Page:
The left jab of Oscar De La Hoya was widely expected to be the difference-maker in his welterweight showdown with Manny Pacquiao, the lightweight champion making his first fight above the 135-pound limit.
Until Pacquiao's own left hand flipped the script.
A volume puncher who made his pro debut at 108 pounds, Pacquiao entered Saturday night's bout atop the sport's mythical pound-for-pound rankings. But the physical concessions he'd be making against De La Hoya -- four inches in height and six inches in reach -- made the public somewhat pessimistic about his chances. Same for the oddsmakers, who installed Pacquiao as a 2-to-1 longshot.
Many observers expected the Golden Boy to pump his left jab and keep Pacquiao on the outside, thus neutralizing the Filipino's awesome interior punching ability. But De La Hoya, either unwilling or unable to press those advantages in the first round, appeared doomed from jump street. He was sluggish and disturbingly passive, allowing Pacquiao to establish a vigorous pace and keep the action in the middle of the ring -- the ideal locale for his stick-and-move strategy.
Instead of De La Hoya using his left jab to control the fight, it was Pacquiao who used dozens of left-hand leads to punish the Golden Boy throughout eight lopsided rounds. De La Hoya's trainer, Nacho Beristain, threw in the towel before the ninth-round bell, sealing a deserved TKO victory for the Pambansang Kamao -- or National Fist -- of the Philippines.
For a southpaw like Pacquiao, the left-hand lead is a dangerous punch because it takes longer to arrive and opens the body to the opponent, leaving the thrower vulnerable to a counterpunch. But after exposing the 35-year-old De La Hoya as too slow to make him pay for it, Pacquiao began leading with more and more left hands. They came in two varieties. The first was the short quick slip, more disconcerting than damaging, intended to sustain the pressure and keep De La Hoya on the defensive. The second was the "offense" punch, the power shots which pummeled the right side of De La Hoya's face and body with higher frequency as the night advanced.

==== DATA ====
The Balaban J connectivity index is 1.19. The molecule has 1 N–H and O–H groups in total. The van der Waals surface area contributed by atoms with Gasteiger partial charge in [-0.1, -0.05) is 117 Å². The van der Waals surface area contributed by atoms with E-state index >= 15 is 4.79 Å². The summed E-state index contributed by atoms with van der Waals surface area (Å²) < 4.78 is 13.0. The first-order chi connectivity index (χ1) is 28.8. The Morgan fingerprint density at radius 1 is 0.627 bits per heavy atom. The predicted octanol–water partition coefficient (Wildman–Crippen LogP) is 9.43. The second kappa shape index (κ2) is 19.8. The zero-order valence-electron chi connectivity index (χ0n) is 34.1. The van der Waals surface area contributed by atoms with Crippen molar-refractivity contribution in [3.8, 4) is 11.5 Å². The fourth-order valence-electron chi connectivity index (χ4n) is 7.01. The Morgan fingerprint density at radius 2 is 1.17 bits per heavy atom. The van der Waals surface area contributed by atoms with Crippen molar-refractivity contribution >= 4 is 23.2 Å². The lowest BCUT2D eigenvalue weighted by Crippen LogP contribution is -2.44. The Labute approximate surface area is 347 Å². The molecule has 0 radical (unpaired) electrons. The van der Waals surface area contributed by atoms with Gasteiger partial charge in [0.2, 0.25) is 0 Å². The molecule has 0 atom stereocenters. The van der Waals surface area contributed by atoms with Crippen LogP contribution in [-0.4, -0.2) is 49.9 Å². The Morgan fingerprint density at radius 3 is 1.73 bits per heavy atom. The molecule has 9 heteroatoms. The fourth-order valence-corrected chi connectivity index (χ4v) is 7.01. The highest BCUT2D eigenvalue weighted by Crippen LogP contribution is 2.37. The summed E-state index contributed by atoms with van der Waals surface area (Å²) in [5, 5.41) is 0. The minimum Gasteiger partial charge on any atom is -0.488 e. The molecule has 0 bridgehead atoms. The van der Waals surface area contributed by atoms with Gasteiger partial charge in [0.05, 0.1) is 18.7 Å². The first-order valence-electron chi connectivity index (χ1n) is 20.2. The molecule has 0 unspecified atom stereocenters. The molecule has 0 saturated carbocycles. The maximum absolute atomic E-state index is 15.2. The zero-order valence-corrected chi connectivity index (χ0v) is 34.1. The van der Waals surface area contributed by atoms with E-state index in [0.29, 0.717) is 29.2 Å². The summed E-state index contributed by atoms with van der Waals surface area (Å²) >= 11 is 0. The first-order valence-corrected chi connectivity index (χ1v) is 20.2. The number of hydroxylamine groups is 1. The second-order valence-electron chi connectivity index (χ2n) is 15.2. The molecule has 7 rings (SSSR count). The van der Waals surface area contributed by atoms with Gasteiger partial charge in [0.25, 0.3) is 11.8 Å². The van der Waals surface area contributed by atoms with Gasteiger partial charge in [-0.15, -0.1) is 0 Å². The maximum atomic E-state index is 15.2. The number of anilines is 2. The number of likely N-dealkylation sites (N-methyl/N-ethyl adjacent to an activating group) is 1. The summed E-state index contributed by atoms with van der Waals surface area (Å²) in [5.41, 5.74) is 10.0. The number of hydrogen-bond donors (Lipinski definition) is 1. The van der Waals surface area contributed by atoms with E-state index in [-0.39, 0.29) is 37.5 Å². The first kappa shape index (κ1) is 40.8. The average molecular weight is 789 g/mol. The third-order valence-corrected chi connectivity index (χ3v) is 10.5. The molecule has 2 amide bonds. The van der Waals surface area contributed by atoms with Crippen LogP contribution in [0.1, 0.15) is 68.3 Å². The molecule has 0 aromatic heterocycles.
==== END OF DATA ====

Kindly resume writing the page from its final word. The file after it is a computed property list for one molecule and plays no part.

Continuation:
Pacquiao made himself an elusive target throughout the night, bouncing around the ring like a tween off his Ritalin, a credit to his freakish conditioning regimen. It was just Manny being Manny, constantly turning De La Hoya's body from side to side, keeping his opponent off balance and refusing to allow the Golden Boy to fight straight ahead -- his preferred style. By the seventh, an emboldened Pacquiao moved in for the knockout, effortlessly evading De La Hoya's half-hearted jabs. A flurry of movement, Pacquiao connected on 45 power punches in the round -- the highest single-round total against De La Hoya in 31 fights tracked by CompuBox. When De La Hoya went nearly two minutes without throwing a meaningful punch during one memorable stretch, the outcome seemed inevitable.
Checkmate came in the eighth when De La Hoya took cover beneath an avalanche of Pacquiao punches and a bloodletting seeming imminent. Beristain was wise to stop the fight when he did.
Many believe Pacquiao will drop down to 140 pounds and seek Ricky Hatton's junior welterweight title in his next bout. But with rumblings of a large-scale payday between Pacquiao and Floyd Mayweather, Jr., picking up steam in the hours since the Filipino's stunning victory, don't be surprised to see the Pretty Boy make a comeback from retirement to accommodate Pacquiao in a sophomore outing at welterweight.
In the hours before Saturday night's main event, Pacquiao insisted De La Hoya's left jab wasn't a concern from his point of view.
"We have a lot of strategy for his left hand," Pacquiao told HBO's LarryMerchant. "We focused on his left hand on our training every day."
Pac-Man's focus paid dividends Saturday in a big way -- opening the door for bigger and better opportunities in the months to come.